This amazes me

While talking with my bud, Bob W3BBO today, we discussed an instance that we had both heard, of a Ham who was selling all his equipment.  It appears this operator feels that he has reached the pinnacle of the hobby by working all the DX that there is to work, “So there’s nothing else to do”, and he’s packing it in.

Bob and I were both incredulous.  He’s been in the hobby for over 50 years and I have been in the hobby for 36 years now.  I do understand that with any undertaking, there are ebbs and flows of enthusiasm and interest.  You might be super active for a period and then lose steam for a while. It might even reach the point of becoming temporarily inactive.  And as John Lennon famously said, “Life is what happens when you’re busy making other plans”. Life circumstances change, as do priorities.

But to chuck everything and get out of the hobby because you have “done it all?”  I don’t think that’s even possible!

So let’s say you’ve been fortunate enough to work 9 band Honor Roll ……. there’s nothing left?  How about (wait for the plug) trying to do it again using QRP?  Or how about getting into satellites, or digital modes, or perhaps taking a shot at working all counties?  I have a friend, Dr. Paul Scipione AA2AV, who has worked all counties three separate times – SSB, CW and CW QRP. That’s an accomplishment!

Build something, go hilltopping or become active in SOTA or IOTA, go on a DXepdition! Bounce your signals off the ionized trail of a meteor, or the moon.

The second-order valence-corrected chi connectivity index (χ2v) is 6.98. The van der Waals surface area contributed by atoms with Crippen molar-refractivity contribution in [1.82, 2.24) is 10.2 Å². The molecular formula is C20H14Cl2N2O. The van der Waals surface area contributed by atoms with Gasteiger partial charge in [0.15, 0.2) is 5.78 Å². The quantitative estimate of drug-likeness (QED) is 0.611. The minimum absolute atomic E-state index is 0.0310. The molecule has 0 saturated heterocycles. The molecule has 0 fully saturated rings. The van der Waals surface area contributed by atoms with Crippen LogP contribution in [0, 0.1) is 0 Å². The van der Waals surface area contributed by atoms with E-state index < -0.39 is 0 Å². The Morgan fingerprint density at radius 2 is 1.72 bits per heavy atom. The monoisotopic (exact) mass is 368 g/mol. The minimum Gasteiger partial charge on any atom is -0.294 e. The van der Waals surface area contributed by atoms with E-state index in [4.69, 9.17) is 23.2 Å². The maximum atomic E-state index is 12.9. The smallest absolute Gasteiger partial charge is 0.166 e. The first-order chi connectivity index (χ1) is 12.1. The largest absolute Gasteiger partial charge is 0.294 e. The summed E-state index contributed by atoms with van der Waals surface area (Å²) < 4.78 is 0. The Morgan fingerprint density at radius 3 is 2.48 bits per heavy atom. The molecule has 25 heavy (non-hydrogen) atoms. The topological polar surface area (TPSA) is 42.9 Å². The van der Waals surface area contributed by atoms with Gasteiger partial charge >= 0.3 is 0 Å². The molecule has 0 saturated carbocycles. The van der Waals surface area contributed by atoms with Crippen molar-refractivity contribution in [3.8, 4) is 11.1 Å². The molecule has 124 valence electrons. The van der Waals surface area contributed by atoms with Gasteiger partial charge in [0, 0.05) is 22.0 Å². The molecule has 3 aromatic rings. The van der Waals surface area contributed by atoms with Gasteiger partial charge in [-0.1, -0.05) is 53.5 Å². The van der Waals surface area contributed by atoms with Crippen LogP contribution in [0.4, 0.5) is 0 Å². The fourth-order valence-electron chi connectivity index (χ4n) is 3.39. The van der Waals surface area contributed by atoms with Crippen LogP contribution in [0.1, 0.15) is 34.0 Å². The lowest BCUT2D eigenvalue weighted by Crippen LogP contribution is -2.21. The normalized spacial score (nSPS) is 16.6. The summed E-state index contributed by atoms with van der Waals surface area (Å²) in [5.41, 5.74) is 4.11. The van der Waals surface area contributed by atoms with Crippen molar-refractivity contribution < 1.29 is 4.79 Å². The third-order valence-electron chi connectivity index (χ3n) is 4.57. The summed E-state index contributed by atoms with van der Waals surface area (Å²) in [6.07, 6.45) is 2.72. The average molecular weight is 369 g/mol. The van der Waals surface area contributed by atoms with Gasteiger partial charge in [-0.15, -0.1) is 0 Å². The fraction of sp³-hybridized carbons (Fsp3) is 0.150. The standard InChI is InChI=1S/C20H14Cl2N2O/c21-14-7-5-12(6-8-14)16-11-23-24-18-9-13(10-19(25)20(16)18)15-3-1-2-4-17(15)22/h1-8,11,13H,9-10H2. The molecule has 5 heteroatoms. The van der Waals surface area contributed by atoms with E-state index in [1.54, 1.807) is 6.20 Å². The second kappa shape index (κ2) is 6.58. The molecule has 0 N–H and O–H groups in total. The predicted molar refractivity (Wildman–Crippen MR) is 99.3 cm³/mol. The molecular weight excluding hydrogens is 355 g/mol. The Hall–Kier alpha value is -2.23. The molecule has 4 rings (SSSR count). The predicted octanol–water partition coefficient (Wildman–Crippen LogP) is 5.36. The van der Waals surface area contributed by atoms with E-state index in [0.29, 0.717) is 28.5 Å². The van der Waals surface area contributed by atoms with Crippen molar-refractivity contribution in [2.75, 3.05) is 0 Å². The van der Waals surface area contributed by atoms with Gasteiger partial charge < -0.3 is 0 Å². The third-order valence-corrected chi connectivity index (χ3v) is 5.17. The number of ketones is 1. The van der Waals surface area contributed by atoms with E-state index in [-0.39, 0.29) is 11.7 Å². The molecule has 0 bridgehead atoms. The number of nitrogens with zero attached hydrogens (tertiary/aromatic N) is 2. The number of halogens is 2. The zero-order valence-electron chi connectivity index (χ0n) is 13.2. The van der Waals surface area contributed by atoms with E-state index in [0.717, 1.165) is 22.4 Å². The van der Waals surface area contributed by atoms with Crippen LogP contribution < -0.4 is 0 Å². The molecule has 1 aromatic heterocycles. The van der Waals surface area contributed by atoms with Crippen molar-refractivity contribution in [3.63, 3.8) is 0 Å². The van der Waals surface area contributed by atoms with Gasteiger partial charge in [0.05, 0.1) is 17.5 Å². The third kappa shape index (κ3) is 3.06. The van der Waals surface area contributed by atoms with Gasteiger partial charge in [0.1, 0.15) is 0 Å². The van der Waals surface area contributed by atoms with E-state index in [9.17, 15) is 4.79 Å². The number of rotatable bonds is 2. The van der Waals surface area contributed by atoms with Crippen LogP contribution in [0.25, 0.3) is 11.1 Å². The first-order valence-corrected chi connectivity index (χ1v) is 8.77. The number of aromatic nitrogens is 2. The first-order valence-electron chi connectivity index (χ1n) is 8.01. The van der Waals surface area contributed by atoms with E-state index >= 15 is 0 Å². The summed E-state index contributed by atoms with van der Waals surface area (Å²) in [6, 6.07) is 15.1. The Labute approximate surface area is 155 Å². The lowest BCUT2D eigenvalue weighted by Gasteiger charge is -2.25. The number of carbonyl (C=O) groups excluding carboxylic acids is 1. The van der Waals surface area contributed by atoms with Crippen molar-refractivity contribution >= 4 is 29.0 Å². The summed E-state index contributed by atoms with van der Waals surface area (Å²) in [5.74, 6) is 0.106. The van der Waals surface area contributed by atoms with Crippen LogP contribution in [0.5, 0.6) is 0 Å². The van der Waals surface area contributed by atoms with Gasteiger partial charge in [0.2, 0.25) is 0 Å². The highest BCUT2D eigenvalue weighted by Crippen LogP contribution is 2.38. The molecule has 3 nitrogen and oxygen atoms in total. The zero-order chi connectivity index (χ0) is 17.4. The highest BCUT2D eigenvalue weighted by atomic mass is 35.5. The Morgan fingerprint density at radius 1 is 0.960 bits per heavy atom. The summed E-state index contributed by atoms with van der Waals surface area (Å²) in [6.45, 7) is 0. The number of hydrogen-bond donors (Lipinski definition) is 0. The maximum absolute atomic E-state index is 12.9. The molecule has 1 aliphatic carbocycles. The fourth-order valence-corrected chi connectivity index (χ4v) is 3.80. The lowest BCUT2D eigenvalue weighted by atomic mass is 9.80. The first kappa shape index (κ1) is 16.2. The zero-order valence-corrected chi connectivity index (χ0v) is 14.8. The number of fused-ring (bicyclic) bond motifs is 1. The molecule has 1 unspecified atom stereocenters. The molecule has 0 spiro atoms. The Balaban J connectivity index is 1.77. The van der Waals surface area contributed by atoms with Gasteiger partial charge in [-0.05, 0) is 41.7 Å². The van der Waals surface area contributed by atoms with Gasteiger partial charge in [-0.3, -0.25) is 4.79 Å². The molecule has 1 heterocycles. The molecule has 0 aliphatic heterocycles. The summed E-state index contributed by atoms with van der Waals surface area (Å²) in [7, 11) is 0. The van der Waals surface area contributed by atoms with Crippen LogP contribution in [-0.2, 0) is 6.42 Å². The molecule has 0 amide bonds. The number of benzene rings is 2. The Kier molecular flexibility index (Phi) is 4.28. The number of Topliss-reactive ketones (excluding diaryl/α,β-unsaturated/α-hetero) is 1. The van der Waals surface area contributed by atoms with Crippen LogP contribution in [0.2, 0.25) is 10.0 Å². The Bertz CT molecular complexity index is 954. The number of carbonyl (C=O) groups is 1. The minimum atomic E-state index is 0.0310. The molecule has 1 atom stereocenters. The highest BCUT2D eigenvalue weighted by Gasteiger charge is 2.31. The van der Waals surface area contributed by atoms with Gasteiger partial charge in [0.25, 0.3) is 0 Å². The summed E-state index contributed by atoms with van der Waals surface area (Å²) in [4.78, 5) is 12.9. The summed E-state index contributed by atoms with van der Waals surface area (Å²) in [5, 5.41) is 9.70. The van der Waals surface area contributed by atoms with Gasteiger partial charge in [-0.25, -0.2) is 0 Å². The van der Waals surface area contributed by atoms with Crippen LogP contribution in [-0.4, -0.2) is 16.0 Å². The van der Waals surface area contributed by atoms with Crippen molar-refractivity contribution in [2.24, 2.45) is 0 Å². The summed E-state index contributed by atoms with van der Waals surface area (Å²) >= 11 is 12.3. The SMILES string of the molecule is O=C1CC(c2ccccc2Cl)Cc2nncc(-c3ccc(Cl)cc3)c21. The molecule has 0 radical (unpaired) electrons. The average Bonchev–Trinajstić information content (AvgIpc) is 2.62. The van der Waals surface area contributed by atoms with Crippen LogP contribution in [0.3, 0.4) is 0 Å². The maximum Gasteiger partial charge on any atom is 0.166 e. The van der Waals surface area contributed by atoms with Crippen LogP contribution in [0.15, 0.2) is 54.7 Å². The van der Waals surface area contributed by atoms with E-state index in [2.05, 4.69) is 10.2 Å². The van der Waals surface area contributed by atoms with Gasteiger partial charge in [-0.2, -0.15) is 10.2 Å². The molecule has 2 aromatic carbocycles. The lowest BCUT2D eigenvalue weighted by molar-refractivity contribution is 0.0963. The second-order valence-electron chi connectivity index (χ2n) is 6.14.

My point is, Amateur Radio is actually a hobby built up of sub-hobbies. There’s always something new to try and undertake.  The day someone actually does end up “doing it all” will be a very special day, and I’d like to meet and shake that person’s hand.  For indeed, that person will definitely be very special, and I think I would love to read whatever book they choose to write about their adventures.

Scrolling through QRP-L today, I came across a link to a cool article written by Gerry Lynch, a Ham in the UK.  If you’re contemplating learning CW and are not sure it’s worth your time and effort, you might want to read this: http://www.gerrylynch.co.uk/WhyCW.html

72 de Larry W2LJ
QRP – When you care to send the very least!

Larry Makoski, W2LJ, is a regular contributor to AmateurRadio.com and writes from New Jersey, USA. Contact him at [email protected].

3 Responses to “This amazes me”

  • Steve G0PQB:

    It amazes me too. The only similar story I have ever heard was from a Ham who also had been licenced for about 50 years who was going to chuck it all in due to the creeping progress of PLT or whatever you called in the USA but we were all going to be drowned out by QRM on all bands including all the broadcasting bands etc etc. But the area of the UK in which he lived, it is possible to work into western Europe on FM quite easily but I don’t reckon that VHF/ UHF was ever on his compass so he took down his antennas and sold all his gear. Life’s too short as I think the time to do that when you become a Silent Key and not before.

  • Peter kg5wy:

    I guess that’s what awards, contests and goals do to you.
    Once you think you’ve achieved everything, you give it up.
    That’s why I don’t do awards, contests or have big goals.
    I just sit back and enjoy the HOBBY. 🙂

  • David:

    Good advice Peter for anyone’s hobby, I completely agree with you. The older I get the more I realize that “competition” is fine, but it is just a game dating back to grade school.

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